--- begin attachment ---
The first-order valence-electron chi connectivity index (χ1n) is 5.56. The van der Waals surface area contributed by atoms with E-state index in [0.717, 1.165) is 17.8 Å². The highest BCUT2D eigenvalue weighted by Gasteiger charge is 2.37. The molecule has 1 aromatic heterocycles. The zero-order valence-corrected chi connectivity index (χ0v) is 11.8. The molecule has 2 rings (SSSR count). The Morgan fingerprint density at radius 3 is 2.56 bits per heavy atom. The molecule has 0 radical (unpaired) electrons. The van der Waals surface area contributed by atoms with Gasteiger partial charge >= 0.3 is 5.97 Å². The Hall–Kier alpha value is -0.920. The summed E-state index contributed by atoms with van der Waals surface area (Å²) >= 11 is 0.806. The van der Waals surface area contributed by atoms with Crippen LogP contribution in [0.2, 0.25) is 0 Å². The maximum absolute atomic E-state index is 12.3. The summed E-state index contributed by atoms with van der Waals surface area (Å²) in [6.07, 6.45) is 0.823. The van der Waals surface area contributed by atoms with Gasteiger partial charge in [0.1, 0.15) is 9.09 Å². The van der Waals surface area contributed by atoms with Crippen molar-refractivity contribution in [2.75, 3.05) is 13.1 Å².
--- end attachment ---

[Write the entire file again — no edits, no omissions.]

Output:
The first-order valence-electron chi connectivity index (χ1n) is 5.56. The van der Waals surface area contributed by atoms with E-state index in [0.717, 1.165) is 17.8 Å². The highest BCUT2D eigenvalue weighted by Gasteiger charge is 2.37. The molecule has 1 aromatic heterocycles. The zero-order valence-corrected chi connectivity index (χ0v) is 11.8. The molecule has 2 rings (SSSR count). The Morgan fingerprint density at radius 3 is 2.56 bits per heavy atom. The molecule has 0 radical (unpaired) electrons. The van der Waals surface area contributed by atoms with Gasteiger partial charge >= 0.3 is 5.97 Å². The Hall–Kier alpha value is -0.920. The summed E-state index contributed by atoms with van der Waals surface area (Å²) >= 11 is 0.806. The van der Waals surface area contributed by atoms with Crippen LogP contribution in [0.2, 0.25) is 0 Å². The maximum absolute atomic E-state index is 12.3. The summed E-state index contributed by atoms with van der Waals surface area (Å²) in [6.07, 6.45) is 0.823. The van der Waals surface area contributed by atoms with Gasteiger partial charge in [0.1, 0.15) is 9.09 Å². The van der Waals surface area contributed by atoms with Crippen molar-refractivity contribution in [2.75, 3.05) is 13.1 Å².